Work to replace the aggregates berth at Ramsgate Port is expected to start this November – with the contract being awarded to the firm that previously had its direct deal offer rejected by Thanet council.
The council says berth 4/5, currently used by Brett Aggregrates, is ending its operational life and the authority has a “legally binding agreement” to provide berth facilities for the company.
A budget of £887,000 was set aside for the replacement.
It has now been revealed that the contract for the works has been awarded to Bam Nuttall – using one of the pontoons that was formerly part of a two-for-one deal rejected by councillors last December.
The pontoons, owned by the construction firm, had been the subject of the deal and destined to provide a new berth 4/5 at the port and to provide extra berthing for wind farm vessels at the Royal Harbour.
Councillors were asked to approve the £1.4million decision to buy the two 75 metre barges but members opted to reject the plan.
The original budget of £887,000 was set aside for the Port of Ramsgate berth 4/5 replacement and then it was proposed to move an additional £590,000 for the Ramsgate Harbour Commercial Berth in the deal with Bam Nuttall – equalling £1.4million.
The report to councillors said alternative options would prove more expensive with the estimated cost of replacing berth 4/5 with a floating berth being £723k more than the pontoon offer and a fixed berth costing £1.7m-£2.6 million more
Councillors agreed to approve an option for renewing berth 4/5 by putting it out to tender and dropping proposals for the second pontoon at the harbour.
Thanet council’s Section 151 officer – responsible for ensuring the legality and financial prudence of decisions – had raised concerns over the ‘direct deal’ with Bam Nuttall -excluding other firms from bidding – and questioned whether it would breach procurement rules.
A tendering process was launched and the contract has been given to Bam Nuttall.
The replacement pontoon will mean a huge hike in capacity for the aggregate conveyor belt.
The current berth was built in 1998 and refurbished in 2006 and supports a 400 tonne per hour conveyor belt and is capable of docking 90m vessels.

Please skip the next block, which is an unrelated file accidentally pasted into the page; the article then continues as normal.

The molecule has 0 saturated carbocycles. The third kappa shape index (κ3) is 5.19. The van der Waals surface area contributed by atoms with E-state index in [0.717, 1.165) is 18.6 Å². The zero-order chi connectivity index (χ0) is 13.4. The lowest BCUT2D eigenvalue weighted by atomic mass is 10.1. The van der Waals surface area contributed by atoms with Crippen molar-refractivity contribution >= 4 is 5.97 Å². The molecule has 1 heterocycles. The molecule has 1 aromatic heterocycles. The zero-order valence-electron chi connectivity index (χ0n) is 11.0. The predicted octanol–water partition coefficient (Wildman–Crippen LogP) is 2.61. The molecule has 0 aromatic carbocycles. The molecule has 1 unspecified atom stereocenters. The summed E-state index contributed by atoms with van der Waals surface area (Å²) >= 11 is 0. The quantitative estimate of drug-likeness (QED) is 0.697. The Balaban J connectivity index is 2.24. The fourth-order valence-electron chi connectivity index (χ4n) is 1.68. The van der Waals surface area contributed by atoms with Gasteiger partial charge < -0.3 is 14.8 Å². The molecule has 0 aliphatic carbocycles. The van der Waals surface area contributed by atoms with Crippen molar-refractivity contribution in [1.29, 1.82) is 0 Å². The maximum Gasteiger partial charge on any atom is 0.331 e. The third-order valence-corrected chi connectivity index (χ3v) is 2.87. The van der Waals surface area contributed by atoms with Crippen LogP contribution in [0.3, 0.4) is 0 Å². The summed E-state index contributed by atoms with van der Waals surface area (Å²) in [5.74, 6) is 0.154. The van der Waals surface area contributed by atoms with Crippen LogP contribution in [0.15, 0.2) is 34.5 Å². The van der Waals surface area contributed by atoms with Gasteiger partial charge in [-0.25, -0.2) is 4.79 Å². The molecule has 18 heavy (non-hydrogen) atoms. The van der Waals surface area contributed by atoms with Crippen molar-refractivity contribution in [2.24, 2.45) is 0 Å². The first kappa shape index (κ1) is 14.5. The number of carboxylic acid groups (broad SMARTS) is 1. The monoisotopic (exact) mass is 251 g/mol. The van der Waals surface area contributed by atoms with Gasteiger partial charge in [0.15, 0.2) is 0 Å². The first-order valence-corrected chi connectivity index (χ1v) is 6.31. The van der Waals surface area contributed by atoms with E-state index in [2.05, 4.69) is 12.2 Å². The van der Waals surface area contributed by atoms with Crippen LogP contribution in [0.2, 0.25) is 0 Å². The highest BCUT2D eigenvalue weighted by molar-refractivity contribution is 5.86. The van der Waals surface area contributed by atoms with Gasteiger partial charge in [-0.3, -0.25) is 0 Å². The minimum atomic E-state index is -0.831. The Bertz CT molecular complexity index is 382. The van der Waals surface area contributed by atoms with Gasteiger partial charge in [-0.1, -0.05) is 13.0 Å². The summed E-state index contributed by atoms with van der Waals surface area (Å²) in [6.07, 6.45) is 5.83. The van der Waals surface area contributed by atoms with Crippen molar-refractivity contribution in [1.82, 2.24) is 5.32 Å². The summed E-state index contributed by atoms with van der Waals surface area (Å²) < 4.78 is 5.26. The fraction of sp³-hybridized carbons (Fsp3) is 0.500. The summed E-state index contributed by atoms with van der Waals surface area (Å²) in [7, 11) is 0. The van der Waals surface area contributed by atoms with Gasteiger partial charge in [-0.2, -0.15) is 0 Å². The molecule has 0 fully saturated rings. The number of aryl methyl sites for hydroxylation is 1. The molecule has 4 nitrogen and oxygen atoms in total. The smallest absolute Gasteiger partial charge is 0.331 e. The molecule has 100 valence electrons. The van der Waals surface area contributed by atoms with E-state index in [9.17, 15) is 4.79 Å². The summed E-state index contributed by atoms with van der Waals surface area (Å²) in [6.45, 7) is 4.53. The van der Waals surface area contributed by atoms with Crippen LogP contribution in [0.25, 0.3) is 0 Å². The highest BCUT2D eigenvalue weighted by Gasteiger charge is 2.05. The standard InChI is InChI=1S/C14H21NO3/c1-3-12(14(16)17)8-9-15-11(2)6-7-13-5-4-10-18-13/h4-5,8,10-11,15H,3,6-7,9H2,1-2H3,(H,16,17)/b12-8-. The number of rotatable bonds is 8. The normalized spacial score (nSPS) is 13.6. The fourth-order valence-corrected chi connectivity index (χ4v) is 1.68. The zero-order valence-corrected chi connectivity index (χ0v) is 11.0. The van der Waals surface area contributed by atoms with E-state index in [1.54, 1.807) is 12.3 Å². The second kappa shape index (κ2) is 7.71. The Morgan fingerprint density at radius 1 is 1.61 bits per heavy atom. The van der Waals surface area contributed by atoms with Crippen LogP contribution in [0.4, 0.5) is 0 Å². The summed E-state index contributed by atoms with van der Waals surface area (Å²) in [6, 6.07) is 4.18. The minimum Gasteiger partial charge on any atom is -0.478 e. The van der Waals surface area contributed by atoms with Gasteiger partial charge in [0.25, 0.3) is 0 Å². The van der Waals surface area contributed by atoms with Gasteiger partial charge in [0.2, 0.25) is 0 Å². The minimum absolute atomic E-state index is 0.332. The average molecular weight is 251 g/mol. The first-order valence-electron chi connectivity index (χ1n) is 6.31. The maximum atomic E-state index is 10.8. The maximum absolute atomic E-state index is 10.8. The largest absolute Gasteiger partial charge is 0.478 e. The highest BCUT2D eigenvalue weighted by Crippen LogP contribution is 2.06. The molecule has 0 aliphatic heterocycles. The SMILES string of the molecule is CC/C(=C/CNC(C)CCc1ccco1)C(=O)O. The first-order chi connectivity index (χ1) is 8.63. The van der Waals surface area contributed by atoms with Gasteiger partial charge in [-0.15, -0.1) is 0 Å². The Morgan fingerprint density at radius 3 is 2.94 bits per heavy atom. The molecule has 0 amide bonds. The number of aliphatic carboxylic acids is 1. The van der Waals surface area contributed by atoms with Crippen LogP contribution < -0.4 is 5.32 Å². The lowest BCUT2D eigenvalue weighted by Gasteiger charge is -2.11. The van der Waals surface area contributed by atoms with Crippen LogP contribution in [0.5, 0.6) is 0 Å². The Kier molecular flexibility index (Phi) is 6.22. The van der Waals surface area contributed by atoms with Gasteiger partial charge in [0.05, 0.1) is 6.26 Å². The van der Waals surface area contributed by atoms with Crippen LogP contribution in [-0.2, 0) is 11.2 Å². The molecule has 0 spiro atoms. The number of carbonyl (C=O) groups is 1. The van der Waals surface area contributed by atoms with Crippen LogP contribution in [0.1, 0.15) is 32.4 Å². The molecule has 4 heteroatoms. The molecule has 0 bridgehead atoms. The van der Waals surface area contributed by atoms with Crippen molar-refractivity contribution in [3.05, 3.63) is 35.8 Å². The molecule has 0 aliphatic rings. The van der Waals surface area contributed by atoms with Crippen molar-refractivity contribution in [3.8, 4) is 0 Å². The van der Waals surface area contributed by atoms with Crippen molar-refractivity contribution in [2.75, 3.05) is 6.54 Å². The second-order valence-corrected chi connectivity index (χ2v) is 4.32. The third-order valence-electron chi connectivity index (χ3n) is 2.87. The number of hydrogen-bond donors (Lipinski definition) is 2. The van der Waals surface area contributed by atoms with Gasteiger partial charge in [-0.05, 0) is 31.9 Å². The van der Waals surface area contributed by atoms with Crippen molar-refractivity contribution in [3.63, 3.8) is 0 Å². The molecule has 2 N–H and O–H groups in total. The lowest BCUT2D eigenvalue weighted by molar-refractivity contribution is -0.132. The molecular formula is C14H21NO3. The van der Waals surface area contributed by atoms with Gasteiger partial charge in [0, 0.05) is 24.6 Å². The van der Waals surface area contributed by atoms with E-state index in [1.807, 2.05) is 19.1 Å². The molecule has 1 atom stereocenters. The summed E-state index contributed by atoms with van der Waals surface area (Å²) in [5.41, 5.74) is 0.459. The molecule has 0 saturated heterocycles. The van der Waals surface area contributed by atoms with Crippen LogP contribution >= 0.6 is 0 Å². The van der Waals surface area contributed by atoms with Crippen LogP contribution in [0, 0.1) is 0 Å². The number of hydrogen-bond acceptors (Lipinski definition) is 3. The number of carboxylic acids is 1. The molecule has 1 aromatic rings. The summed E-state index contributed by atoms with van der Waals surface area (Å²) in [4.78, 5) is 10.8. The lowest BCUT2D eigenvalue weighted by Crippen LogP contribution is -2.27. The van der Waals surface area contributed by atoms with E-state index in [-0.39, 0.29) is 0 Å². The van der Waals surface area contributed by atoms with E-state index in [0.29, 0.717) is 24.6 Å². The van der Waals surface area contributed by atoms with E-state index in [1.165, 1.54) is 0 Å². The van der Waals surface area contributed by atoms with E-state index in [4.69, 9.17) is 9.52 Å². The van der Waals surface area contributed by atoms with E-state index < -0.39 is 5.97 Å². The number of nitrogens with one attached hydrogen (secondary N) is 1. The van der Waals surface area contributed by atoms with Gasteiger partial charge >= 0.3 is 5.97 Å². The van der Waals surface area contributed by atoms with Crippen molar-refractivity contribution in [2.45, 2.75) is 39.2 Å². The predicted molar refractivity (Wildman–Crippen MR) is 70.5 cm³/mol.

The new berth will be fitted with a permanently fixed 3,000 tonne/hour conveyor… “to facilitate future expansion for the landing of bulk cargos, the trafficking of mobile plant and with a lifespan of a minimum of 30 years.” It will be capable of docking 120m vessels.
The fixture will also be moved further away from the ro-ro berth.
A prior approval application under a ‘general permitted development order’ for the works at the Crown Estate leased site has been made by Thanet council.
A Thanet council spokesperson said: “A contract has been awarded to the contractor BAM Nuttall Ltd for the replacement of Berth 4/5. The project will involve the reuse of one of the two pontoons that are currently moored in the Royal Harbour at Ramsgate.
“The proposal constitutes permitted development as described in Schedule 2, Part 18 Class A of the The Town and Country Planning (General Permitted Development) (England) Order 2015. As such an application for prior approval has been submitted to Thanet District Council as the Local Planning Authority as described by the above legislation.
“The second pontoon owned by BAM Nuttall Ltd at the harbour is not connected with this project. Its continued presence in the harbour is by decision of the owner and while it is there it is accommodated by the council on a commercial basis.”
The contract start date had been set for September 14 but TDC previously raised concerns it could be delayed because the MMO wants the work screened for an environmental impact assessment.
Councillors were told delays could cost the authority up to £11k a week.
In November Green councillor Becky Wing said the business and finance plan, and engineers report, examining the berth purchase and uses should be made public. In a fiery exchange with council chief executive Madeline Homer, Cllr Wing questioned whether the reports even existed.
Cllr Wing is yet to receive copies of those reports.
The pontoons were previously in use during a tunnelling operation in London with the 3 million tonnes of materials excavated used to create an RSPB nature reserve at Wallasea Island in Essex.